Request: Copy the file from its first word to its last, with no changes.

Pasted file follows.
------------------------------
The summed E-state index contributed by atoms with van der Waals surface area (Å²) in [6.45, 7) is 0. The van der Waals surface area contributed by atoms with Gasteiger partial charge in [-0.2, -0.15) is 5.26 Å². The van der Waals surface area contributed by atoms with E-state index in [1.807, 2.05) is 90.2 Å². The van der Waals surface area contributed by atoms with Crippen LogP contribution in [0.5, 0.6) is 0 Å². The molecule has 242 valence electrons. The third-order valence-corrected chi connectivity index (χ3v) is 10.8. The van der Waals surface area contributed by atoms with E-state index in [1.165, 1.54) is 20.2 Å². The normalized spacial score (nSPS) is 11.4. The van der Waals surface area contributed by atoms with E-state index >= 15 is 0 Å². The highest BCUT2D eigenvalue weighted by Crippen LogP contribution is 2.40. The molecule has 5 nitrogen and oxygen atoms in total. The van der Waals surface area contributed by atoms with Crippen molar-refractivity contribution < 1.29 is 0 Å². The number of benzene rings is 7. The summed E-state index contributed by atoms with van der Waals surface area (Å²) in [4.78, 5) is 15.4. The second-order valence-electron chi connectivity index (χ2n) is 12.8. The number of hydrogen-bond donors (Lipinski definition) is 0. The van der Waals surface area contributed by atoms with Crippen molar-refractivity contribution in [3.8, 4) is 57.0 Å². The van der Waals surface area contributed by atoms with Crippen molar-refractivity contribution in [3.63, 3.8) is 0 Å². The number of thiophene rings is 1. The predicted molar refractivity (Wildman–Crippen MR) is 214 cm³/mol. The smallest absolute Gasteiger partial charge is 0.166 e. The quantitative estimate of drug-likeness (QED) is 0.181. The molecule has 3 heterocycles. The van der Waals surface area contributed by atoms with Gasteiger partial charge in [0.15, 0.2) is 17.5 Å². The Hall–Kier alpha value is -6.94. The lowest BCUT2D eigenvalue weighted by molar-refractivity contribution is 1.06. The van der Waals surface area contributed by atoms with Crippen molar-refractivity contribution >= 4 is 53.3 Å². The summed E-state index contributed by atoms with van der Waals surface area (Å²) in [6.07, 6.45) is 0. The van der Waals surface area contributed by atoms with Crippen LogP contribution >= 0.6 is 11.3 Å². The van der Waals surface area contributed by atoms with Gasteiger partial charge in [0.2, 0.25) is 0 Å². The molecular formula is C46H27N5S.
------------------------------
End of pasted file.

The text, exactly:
The summed E-state index contributed by atoms with van der Waals surface area (Å²) in [6.45, 7) is 0. The van der Waals surface area contributed by atoms with Gasteiger partial charge in [-0.2, -0.15) is 5.26 Å². The van der Waals surface area contributed by atoms with E-state index in [1.807, 2.05) is 90.2 Å². The van der Waals surface area contributed by atoms with Crippen LogP contribution in [0.5, 0.6) is 0 Å². The molecule has 242 valence electrons. The third-order valence-corrected chi connectivity index (χ3v) is 10.8. The van der Waals surface area contributed by atoms with E-state index in [1.165, 1.54) is 20.2 Å². The normalized spacial score (nSPS) is 11.4. The van der Waals surface area contributed by atoms with E-state index >= 15 is 0 Å². The highest BCUT2D eigenvalue weighted by Crippen LogP contribution is 2.40. The molecule has 5 nitrogen and oxygen atoms in total. The van der Waals surface area contributed by atoms with Crippen molar-refractivity contribution < 1.29 is 0 Å². The number of benzene rings is 7. The summed E-state index contributed by atoms with van der Waals surface area (Å²) in [4.78, 5) is 15.4. The second-order valence-electron chi connectivity index (χ2n) is 12.8. The number of hydrogen-bond donors (Lipinski definition) is 0. The van der Waals surface area contributed by atoms with Crippen molar-refractivity contribution in [3.8, 4) is 57.0 Å². The van der Waals surface area contributed by atoms with Crippen molar-refractivity contribution in [3.63, 3.8) is 0 Å². The number of thiophene rings is 1. The predicted molar refractivity (Wildman–Crippen MR) is 214 cm³/mol. The smallest absolute Gasteiger partial charge is 0.166 e. The quantitative estimate of drug-likeness (QED) is 0.181. The molecule has 3 heterocycles. The van der Waals surface area contributed by atoms with Gasteiger partial charge in [0.15, 0.2) is 17.5 Å². The Hall–Kier alpha value is -6.94. The lowest BCUT2D eigenvalue weighted by molar-refractivity contribution is 1.06. The van der Waals surface area contributed by atoms with Crippen molar-refractivity contribution >= 4 is 53.3 Å². The summed E-state index contributed by atoms with van der Waals surface area (Å²) in [6.07, 6.45) is 0. The van der Waals surface area contributed by atoms with Crippen LogP contribution >= 0.6 is 11.3 Å². The van der Waals surface area contributed by atoms with Gasteiger partial charge in [0.2, 0.25) is 0 Å². The molecular formula is C46H27N5S.